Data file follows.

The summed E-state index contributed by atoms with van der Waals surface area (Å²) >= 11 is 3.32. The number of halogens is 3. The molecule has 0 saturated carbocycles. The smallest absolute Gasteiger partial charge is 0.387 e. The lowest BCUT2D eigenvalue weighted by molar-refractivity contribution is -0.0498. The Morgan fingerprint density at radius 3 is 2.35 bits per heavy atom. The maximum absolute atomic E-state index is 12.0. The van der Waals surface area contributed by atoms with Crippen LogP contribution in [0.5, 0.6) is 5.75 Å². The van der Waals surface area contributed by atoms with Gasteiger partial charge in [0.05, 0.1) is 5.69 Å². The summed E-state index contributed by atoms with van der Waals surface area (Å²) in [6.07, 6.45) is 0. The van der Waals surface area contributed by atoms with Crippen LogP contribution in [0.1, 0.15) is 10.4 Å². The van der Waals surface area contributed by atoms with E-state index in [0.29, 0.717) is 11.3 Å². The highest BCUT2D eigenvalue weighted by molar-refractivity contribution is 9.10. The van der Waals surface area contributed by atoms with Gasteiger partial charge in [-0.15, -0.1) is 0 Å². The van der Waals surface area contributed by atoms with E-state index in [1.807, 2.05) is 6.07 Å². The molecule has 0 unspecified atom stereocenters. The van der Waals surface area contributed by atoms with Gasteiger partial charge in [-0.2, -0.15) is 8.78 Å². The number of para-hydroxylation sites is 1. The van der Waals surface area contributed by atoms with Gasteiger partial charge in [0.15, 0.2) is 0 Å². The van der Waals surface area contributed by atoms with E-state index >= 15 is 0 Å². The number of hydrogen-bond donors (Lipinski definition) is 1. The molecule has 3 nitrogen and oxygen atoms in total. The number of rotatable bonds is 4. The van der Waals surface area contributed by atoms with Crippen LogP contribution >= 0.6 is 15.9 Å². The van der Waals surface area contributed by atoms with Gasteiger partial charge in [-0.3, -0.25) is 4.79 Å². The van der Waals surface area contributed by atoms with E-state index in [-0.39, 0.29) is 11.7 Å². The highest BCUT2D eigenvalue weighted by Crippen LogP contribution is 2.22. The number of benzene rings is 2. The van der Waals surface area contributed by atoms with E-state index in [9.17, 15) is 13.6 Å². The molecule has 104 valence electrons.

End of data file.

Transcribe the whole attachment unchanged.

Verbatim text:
The summed E-state index contributed by atoms with van der Waals surface area (Å²) >= 11 is 3.32. The number of halogens is 3. The molecule has 0 saturated carbocycles. The smallest absolute Gasteiger partial charge is 0.387 e. The lowest BCUT2D eigenvalue weighted by molar-refractivity contribution is -0.0498. The Morgan fingerprint density at radius 3 is 2.35 bits per heavy atom. The maximum absolute atomic E-state index is 12.0. The van der Waals surface area contributed by atoms with Crippen LogP contribution in [0.5, 0.6) is 5.75 Å². The van der Waals surface area contributed by atoms with Gasteiger partial charge in [0.05, 0.1) is 5.69 Å². The summed E-state index contributed by atoms with van der Waals surface area (Å²) in [6.07, 6.45) is 0. The van der Waals surface area contributed by atoms with Crippen LogP contribution in [0.1, 0.15) is 10.4 Å². The van der Waals surface area contributed by atoms with E-state index in [0.29, 0.717) is 11.3 Å². The highest BCUT2D eigenvalue weighted by molar-refractivity contribution is 9.10. The van der Waals surface area contributed by atoms with Gasteiger partial charge in [-0.15, -0.1) is 0 Å². The van der Waals surface area contributed by atoms with E-state index in [1.807, 2.05) is 6.07 Å². The molecule has 0 unspecified atom stereocenters. The van der Waals surface area contributed by atoms with Gasteiger partial charge in [-0.2, -0.15) is 8.78 Å². The number of para-hydroxylation sites is 1. The van der Waals surface area contributed by atoms with Gasteiger partial charge in [0.15, 0.2) is 0 Å². The van der Waals surface area contributed by atoms with E-state index >= 15 is 0 Å². The number of hydrogen-bond donors (Lipinski definition) is 1. The molecule has 3 nitrogen and oxygen atoms in total. The number of rotatable bonds is 4. The van der Waals surface area contributed by atoms with Crippen LogP contribution >= 0.6 is 15.9 Å². The van der Waals surface area contributed by atoms with Gasteiger partial charge in [-0.3, -0.25) is 4.79 Å². The van der Waals surface area contributed by atoms with E-state index in [-0.39, 0.29) is 11.7 Å². The highest BCUT2D eigenvalue weighted by Crippen LogP contribution is 2.22. The number of benzene rings is 2. The van der Waals surface area contributed by atoms with E-state index in [9.17, 15) is 13.6 Å². The molecule has 104 valence electrons.